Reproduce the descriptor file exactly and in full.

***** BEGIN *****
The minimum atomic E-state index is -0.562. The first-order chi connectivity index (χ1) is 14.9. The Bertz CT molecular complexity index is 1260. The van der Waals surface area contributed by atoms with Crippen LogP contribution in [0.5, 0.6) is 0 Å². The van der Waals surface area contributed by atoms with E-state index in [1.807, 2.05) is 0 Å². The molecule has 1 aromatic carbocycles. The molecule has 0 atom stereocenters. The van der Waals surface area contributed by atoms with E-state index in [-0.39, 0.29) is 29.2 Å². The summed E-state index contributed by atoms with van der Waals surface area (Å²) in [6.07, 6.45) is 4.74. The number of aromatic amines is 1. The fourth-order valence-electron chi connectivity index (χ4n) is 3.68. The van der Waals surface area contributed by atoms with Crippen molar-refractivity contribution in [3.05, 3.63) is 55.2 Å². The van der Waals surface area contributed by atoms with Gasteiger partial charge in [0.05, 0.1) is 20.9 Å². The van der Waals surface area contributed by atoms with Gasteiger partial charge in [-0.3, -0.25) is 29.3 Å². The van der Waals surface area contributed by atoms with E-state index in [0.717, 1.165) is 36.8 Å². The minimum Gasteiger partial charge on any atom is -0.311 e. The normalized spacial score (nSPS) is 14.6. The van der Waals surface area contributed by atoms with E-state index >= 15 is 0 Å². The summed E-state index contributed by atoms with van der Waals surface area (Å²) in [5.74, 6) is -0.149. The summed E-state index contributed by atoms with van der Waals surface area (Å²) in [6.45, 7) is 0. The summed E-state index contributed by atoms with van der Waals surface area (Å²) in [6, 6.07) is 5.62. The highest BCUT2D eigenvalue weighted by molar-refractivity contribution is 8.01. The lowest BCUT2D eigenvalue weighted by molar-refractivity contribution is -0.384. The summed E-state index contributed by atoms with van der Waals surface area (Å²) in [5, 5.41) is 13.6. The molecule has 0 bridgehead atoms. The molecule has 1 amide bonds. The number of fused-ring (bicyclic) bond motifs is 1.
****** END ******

The minimum atomic E-state index is -0.562. The first-order chi connectivity index (χ1) is 14.9. The Bertz CT molecular complexity index is 1260. The van der Waals surface area contributed by atoms with Crippen LogP contribution in [0.5, 0.6) is 0 Å². The van der Waals surface area contributed by atoms with E-state index in [1.807, 2.05) is 0 Å². The molecule has 1 aromatic carbocycles. The molecule has 0 atom stereocenters. The van der Waals surface area contributed by atoms with E-state index in [-0.39, 0.29) is 29.2 Å². The summed E-state index contributed by atoms with van der Waals surface area (Å²) in [6.07, 6.45) is 4.74. The number of aromatic amines is 1. The fourth-order valence-electron chi connectivity index (χ4n) is 3.68. The van der Waals surface area contributed by atoms with Crippen molar-refractivity contribution in [3.05, 3.63) is 55.2 Å². The van der Waals surface area contributed by atoms with Gasteiger partial charge in [0.05, 0.1) is 20.9 Å². The van der Waals surface area contributed by atoms with Gasteiger partial charge in [-0.3, -0.25) is 29.3 Å². The van der Waals surface area contributed by atoms with E-state index in [0.717, 1.165) is 36.8 Å². The minimum Gasteiger partial charge on any atom is -0.311 e. The normalized spacial score (nSPS) is 14.6. The van der Waals surface area contributed by atoms with E-state index >= 15 is 0 Å². The summed E-state index contributed by atoms with van der Waals surface area (Å²) in [5.74, 6) is -0.149. The summed E-state index contributed by atoms with van der Waals surface area (Å²) in [6.45, 7) is 0. The summed E-state index contributed by atoms with van der Waals surface area (Å²) in [6, 6.07) is 5.62. The highest BCUT2D eigenvalue weighted by molar-refractivity contribution is 8.01. The lowest BCUT2D eigenvalue weighted by molar-refractivity contribution is -0.384. The summed E-state index contributed by atoms with van der Waals surface area (Å²) in [5, 5.41) is 13.6. The molecule has 0 bridgehead atoms. The molecule has 1 amide bonds. The number of fused-ring (bicyclic) bond motifs is 1.